Cramer's 'Mad Money' Recap: Lose the Gloom and Doom

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NEW YORK ( TheStreet) -- The Washington frightfest is almost over, according to Jim Cramer.

He told "Mad Money" viewers Wednesday it will be time soon to enjoy the fact that politics no longer matter to the markets.

The markets have overcome two of three big hurdles: the presidential election and the fiscal cliff. That leaves only the looming debt ceiling debate, and this last obstacle is actually the least worrisome, Cramer said.

The thing the markets feared most the last time the debt ceiling reared its ugly head was a U.S. debt downgrade, said Cramer, and that's exactly what it it got a little over a year ago.

Except that when the downgrade happened, the world didn't end as predicted. Cramer said this time around won't be any different. The media has a tendency to over-hype these events, which is why new regulations haven't crippled the banks and why another debt downgrade won't cripple the economy.

When push comes to shove, there has to be a debt ceiling deal because no politician gets re-elected if the government shuts down and Social Security checks don't go out on time, Cramer explained. In the meantime, even if we have to call ourselves the United States of Three-Ring Circuses, once the deal is done and certainty returns to the markets there will be a flood of new money rushing in.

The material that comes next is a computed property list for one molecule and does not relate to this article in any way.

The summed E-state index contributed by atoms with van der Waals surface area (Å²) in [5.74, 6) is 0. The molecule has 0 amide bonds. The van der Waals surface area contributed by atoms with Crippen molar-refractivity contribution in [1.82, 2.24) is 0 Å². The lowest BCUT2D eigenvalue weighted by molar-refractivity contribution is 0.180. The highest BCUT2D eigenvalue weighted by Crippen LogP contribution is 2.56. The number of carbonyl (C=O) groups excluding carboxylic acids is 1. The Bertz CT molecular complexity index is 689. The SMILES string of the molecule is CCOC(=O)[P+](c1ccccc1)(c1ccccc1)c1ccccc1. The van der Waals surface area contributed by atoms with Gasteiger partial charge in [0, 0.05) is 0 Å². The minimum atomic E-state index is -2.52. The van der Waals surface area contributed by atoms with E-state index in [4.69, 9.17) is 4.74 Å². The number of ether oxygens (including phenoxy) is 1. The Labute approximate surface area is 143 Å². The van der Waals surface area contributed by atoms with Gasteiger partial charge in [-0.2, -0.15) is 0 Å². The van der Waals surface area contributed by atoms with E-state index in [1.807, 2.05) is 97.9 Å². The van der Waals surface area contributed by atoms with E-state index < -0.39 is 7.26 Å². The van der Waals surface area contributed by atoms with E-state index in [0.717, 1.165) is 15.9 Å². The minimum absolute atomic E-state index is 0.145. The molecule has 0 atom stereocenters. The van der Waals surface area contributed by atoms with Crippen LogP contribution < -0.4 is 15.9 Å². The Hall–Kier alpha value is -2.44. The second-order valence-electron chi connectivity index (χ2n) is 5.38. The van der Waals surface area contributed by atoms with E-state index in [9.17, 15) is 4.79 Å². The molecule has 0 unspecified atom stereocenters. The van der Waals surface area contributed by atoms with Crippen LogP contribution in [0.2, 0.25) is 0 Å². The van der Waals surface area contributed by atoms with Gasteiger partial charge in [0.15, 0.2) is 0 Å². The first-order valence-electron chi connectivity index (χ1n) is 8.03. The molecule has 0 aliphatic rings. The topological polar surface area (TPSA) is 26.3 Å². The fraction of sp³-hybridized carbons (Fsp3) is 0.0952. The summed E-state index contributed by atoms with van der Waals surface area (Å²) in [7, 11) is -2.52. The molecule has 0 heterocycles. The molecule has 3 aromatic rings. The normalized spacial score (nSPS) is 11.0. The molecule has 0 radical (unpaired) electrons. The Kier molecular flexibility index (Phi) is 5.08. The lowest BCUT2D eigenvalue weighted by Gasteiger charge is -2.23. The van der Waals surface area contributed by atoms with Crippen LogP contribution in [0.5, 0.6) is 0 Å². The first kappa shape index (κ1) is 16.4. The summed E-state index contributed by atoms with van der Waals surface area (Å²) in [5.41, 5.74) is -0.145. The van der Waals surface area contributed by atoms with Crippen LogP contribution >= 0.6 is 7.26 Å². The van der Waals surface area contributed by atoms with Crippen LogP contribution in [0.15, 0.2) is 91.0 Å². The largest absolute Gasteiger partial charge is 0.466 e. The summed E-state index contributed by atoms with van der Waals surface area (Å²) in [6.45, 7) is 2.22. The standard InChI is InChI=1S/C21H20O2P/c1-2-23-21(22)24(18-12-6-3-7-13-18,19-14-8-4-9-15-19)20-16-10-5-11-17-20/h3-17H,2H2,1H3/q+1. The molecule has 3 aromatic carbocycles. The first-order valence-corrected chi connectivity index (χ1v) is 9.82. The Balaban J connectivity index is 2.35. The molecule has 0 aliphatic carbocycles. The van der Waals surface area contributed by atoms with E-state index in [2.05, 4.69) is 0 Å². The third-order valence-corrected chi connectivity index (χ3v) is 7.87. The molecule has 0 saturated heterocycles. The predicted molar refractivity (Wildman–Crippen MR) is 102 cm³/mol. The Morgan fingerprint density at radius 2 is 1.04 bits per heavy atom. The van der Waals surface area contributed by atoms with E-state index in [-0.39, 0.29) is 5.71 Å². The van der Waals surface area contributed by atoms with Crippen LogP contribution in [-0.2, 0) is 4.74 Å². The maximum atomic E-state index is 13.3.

That's why investors need to ignore the doom and gloom reporting and the wave of analyst downgrades, said Cramer, because the time to invest is before that money flows in, not afterwards.

Executive Decision

In the "Executive Decision" segment, Cramer spoke with Michael Sutherlin, president and CEO of Joy Global ( JOY), the mining equipment maker that forecast a turn in the Chinese economy back on Sept. 13 when Cramer last spoke with Sutherlin.

Sutherlin said his company continues to see improvement in China and is seeing a pickup in demand for everything from electricity to steel production to truck volumes to exports.

He said there's also a restocking story occurring in China, as power plants have reduced their inventory for coal from 31 days to just 18, while steelmakers have dropped their supplies from 18 days to just 12. As demand picks up, said Sutherlin, those levels will need to be replenished, something that will most likely occur in the second half of 2013.

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